For Audrey Louise Reynolds, there wasn’t a particular point where she decided to devote her career to hand-dying textiles. She says, “It was never a decision; it was just always an undeniable part of how I exist. I think it’s rooted in being such an alive, curious, fearless child who was completely unaware of mess or what that was or why it would be upsetting to have the earth all over you.” As a child, she would roam around exploring and evening her previously white clothes were covered in the day’s adventures. She jokes, “My mother should have bought stock in the maker of the Shout Clean product.”
Of course, it wasn’t all accidental. Many of Audrey’s adventures were about purposefully altering her clothing — and her Barbie’s! — as well. “I would buy plain sweatshirts, iron on materials, puffy paint, bedazzle supplies, and dyes to make these insane outfits. I was too young to use the iron, so my mother helped with the ironing under my art direction. She always had supplies for me to dye and make and create and making something white turn to color just always seemed so desirable. Thanks Momma!”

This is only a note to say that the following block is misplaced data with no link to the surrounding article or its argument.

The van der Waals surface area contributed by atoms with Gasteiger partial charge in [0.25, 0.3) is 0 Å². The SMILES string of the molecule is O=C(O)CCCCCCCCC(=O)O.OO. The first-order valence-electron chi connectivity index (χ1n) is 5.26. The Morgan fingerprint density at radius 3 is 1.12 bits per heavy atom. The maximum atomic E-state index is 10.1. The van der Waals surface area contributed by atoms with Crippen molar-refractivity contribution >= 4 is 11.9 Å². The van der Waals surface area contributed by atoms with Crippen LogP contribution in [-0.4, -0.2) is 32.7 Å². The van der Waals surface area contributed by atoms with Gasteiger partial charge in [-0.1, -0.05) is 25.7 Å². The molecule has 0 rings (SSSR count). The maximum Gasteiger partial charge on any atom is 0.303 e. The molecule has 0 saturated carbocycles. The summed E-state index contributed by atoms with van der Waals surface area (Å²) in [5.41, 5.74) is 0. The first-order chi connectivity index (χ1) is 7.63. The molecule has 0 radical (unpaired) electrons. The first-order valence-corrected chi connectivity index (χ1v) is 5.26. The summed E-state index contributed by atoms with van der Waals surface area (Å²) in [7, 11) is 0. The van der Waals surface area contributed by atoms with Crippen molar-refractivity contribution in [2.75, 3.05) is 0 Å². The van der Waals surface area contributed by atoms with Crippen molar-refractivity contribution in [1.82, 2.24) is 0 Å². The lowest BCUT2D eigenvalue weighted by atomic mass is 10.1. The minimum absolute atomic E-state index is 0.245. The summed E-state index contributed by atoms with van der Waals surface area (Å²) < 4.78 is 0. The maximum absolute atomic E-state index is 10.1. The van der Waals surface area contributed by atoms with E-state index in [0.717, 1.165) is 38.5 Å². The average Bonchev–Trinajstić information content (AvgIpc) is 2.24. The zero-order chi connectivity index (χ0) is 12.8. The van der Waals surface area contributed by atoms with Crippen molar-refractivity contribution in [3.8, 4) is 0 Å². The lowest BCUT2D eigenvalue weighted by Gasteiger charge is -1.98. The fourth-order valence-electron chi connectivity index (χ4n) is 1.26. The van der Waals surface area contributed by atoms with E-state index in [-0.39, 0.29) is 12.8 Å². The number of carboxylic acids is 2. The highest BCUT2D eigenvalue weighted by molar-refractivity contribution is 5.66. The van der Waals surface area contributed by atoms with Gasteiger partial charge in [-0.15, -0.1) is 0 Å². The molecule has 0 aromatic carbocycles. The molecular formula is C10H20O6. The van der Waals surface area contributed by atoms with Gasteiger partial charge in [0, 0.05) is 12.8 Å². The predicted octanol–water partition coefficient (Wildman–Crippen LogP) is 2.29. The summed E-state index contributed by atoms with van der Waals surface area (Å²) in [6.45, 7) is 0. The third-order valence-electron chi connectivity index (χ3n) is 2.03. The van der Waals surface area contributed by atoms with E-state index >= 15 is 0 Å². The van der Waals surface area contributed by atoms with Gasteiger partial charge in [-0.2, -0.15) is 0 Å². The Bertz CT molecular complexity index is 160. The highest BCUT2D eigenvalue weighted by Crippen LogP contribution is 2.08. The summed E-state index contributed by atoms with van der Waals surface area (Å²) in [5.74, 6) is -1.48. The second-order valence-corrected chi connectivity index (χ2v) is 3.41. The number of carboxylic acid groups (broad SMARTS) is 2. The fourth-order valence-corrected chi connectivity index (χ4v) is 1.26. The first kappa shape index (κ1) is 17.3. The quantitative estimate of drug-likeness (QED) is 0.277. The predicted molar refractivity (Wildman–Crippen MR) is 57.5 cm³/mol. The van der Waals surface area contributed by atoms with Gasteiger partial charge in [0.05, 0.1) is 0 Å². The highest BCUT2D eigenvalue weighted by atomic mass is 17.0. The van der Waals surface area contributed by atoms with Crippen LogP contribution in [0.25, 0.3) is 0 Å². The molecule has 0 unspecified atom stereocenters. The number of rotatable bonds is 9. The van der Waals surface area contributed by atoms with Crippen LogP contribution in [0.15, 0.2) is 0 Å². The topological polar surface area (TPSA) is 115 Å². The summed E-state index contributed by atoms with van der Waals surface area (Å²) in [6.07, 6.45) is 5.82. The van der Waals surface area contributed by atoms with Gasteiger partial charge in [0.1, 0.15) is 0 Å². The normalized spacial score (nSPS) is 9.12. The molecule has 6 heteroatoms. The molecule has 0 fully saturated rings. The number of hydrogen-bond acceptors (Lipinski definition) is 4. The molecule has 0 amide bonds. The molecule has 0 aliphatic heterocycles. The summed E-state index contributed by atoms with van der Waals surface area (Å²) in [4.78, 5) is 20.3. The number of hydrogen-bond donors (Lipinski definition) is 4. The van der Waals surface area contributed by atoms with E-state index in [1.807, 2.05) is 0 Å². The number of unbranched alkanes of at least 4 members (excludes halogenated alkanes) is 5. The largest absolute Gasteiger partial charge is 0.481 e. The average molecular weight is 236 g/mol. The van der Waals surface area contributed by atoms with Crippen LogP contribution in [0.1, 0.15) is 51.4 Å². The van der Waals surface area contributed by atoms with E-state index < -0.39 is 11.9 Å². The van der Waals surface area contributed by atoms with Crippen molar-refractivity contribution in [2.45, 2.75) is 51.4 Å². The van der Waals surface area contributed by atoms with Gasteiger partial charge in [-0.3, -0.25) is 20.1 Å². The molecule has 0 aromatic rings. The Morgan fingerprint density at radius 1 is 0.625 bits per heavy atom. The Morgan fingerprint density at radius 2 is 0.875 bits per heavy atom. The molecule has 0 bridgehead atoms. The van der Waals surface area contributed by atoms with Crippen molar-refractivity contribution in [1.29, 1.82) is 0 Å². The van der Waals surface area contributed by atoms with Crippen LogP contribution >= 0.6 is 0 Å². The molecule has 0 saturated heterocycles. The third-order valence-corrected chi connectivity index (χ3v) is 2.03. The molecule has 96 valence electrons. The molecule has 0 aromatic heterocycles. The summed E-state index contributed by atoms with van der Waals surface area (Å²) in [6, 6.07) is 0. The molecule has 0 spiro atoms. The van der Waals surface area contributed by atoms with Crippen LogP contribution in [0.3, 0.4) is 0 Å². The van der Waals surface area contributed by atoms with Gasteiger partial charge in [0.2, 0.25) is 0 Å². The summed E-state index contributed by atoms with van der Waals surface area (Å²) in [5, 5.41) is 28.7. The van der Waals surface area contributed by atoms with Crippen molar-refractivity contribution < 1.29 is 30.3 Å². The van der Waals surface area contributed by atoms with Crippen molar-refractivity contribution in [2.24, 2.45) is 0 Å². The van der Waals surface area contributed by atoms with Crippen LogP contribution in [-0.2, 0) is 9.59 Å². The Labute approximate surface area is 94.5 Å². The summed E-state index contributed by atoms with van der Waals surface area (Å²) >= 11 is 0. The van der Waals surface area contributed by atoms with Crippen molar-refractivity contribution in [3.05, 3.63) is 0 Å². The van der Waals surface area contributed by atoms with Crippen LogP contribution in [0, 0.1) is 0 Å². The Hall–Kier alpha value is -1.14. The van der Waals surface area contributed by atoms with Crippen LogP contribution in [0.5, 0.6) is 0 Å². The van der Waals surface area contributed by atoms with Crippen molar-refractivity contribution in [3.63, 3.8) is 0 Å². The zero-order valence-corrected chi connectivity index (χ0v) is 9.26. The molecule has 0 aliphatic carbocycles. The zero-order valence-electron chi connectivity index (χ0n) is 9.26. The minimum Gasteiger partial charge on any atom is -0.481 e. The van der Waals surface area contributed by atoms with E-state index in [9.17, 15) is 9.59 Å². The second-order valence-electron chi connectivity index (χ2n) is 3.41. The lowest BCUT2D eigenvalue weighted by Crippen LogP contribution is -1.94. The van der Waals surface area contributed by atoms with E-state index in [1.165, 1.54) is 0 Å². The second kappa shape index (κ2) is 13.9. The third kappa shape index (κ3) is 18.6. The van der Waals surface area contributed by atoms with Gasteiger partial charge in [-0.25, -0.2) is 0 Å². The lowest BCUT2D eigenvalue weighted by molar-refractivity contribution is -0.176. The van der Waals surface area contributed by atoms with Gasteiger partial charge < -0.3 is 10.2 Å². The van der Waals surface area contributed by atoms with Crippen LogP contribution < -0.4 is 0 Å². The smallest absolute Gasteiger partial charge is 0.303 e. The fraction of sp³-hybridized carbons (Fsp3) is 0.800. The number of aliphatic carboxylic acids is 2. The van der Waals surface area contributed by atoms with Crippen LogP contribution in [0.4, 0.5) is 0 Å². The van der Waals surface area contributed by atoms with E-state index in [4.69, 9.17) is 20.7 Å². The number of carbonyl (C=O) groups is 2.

On one hand, all the experimentation and creation has clearly influenced her path as a designer, but Audrey also realized a downside to her childhood fun. Reflecting on early memories of dying her ballet shoes to match performance costumes, a required task for all the young dancers, Audrey worries “Me being me, I was covered in chemical dyes like RIT. Not to mention when you’re done dyeing your shoes, where do you dump these active chemicals? I want everyone to be able to create harmlessly at no adverse reaction to themselves during the process or to the earth after the process.”
Because even many traditional dyeing methods include caustic materials, Audrey’s dyes are the result of years of experimentation with richly saturated materials, inspired by the mud stains her mother struggled to remove. Made of ingredients including Himalayan sea salt, rose petals, burnt vines, and turmeric, Audrey uses her dyes to make both a limited collection of clothing available on her website and in the many custom projects she creates. She also sells the dyes themselves, hoping that more designers will have access to sustainable, healthy dyes and that more individuals will be inspired to create for themselves.
See Audrey’s current collection in the slideshow!